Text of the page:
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I've got the following class:

public class Matriz
{
  ...
  static public void create(Matriz a, Matriz b)
  {
     ...
     a=new Matriz(someValue,anotherValue);
     b=new Matriz(someValue,anotherValue);    
     ...
  }
}

And in my main method:

public static void main(String[] args)
{
  Matriz a=null,b=null;
  Matriz.create(a,b);
  //these are null
  a.print();
  b.print();
}

The point of my method create() is to "return" two Matriz objects. How could I do this?

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6 Answers 6

up vote 2 down vote accepted

The simplest way is to just return an array:

static public Matriz[] create()
{
    ...
    Matriz[] m = new Matriz[2];
    m[0] = new Matriz(someValue, anotherValue);
    m[1] = new Matriz(someValue, anotherValue); 
    ...
    return m;
}
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Here are a few suggestions:

1) Return a list of them:

public List<Matriz> create(..);
...
List<Matriz> matrizList = Matriz.create(...);
a = matrizList.get(0);
b = matrizList.get(1);

2) Return a method Object

public MatrizHolder create(...);
...
MatrizHolder holder = Matriz.create(...);
a = holder.getA();
b = holder.getB();

3) Create them one at a time

public Matriz create(...);
...
a = Matriz.create(..);
b = Matriz.create(..);

As an aside, you can't pass a null reference to a method, have it initialized in a method and retain the reference when the method completes. Hence, passing a and b to the create method in your code above doesn't make sense.

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+1 for create them one at a time. One could even use the Matriz class constructor for this! Gasp! –  Skip Head Oct 1 '10 at 18:17

Either return an array of the two:

public static Matriz[] create(..) {

   ...
   return new Matriz[] {a, b};
}

or introduce a new class -

class MatrizPair {
   private Matriz a;
   private Matriz b;

   // setter and getter for each
}

It's important to note that your example does not work because java is "pass-by-value", rather than "pass-by-reference" (read this)

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This kind of thing won't work in Java, because Java calls by value, not by reference.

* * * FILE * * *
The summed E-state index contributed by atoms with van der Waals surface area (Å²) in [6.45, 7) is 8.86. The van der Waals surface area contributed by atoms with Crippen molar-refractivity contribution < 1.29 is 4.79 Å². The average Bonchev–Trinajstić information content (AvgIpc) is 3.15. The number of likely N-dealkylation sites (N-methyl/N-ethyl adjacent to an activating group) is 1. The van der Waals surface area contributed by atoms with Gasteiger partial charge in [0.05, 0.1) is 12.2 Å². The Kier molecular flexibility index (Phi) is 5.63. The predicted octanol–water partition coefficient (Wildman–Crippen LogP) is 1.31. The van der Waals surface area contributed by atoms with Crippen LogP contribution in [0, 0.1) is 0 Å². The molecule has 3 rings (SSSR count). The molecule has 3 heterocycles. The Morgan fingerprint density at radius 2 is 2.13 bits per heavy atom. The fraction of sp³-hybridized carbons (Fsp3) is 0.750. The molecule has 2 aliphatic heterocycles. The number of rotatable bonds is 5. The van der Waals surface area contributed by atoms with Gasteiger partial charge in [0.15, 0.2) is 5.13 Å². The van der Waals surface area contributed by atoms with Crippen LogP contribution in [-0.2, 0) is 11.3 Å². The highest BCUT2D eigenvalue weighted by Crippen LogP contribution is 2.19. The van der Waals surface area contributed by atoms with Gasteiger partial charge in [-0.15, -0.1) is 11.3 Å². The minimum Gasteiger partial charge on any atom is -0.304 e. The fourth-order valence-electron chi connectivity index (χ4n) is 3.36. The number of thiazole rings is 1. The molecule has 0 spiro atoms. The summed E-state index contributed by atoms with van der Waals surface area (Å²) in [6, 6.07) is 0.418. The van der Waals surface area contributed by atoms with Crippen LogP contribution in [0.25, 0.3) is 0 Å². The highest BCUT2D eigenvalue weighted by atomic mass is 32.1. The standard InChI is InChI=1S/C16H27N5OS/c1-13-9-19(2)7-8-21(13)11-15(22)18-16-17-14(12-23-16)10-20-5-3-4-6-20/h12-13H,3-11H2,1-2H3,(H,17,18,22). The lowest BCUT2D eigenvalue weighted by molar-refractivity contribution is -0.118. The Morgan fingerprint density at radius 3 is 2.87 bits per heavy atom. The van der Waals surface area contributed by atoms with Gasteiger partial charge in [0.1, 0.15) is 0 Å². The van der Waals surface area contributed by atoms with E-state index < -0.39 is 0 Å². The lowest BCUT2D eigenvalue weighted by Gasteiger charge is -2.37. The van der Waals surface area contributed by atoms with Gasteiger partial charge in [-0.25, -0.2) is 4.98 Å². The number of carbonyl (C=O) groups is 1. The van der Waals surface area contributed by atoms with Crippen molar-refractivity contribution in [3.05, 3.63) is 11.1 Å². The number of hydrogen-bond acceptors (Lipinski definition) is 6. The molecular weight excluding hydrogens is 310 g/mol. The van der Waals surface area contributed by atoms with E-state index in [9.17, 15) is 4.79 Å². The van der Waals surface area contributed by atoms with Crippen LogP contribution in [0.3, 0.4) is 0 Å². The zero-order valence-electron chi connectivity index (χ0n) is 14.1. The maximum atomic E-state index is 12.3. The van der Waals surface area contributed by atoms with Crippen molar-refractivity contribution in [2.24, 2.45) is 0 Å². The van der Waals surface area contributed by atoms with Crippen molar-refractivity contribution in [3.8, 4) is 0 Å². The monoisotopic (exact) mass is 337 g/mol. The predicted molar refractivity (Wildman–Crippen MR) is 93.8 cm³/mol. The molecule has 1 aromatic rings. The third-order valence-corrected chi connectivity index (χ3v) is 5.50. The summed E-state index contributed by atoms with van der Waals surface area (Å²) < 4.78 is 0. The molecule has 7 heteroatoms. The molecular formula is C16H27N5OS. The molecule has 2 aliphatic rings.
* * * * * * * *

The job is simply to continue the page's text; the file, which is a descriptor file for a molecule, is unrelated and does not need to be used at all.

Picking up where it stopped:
What you can do if you want this functionality is to pass a container of any kind to the method (an array, a Collection, an AtomicReference etc., but you can't do it just by using a variable. The variable is copied when passed into the method, so the original value can't be changed by the method. If you do pass a container, you can insert a value from the method, and that will be visible from the original context because the outer method points to the same container object (the references are copied, but the values aren't).

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Firstly, you should not be passing in the objects you want to instantiate. Just return an array.

So your code would look like this

public class Matriz
{
  ...
  static public Matriz[] create()
  {
     ...
     a=new Matriz(someValue,anotherValue);
     b=new Matriz(someValue,anotherValue);    
     ...
     return new  Matriz[] {a, b};
  }
}

And your main method:

public static void main(String[] args)
{
  Matriz[] array = Matriz.create();
  array[0].print();
  array[1].print();
}
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You can't return two object. You can return only array or collection of objects. In your case you can make variables as class fields and assign something to them in 'create' method

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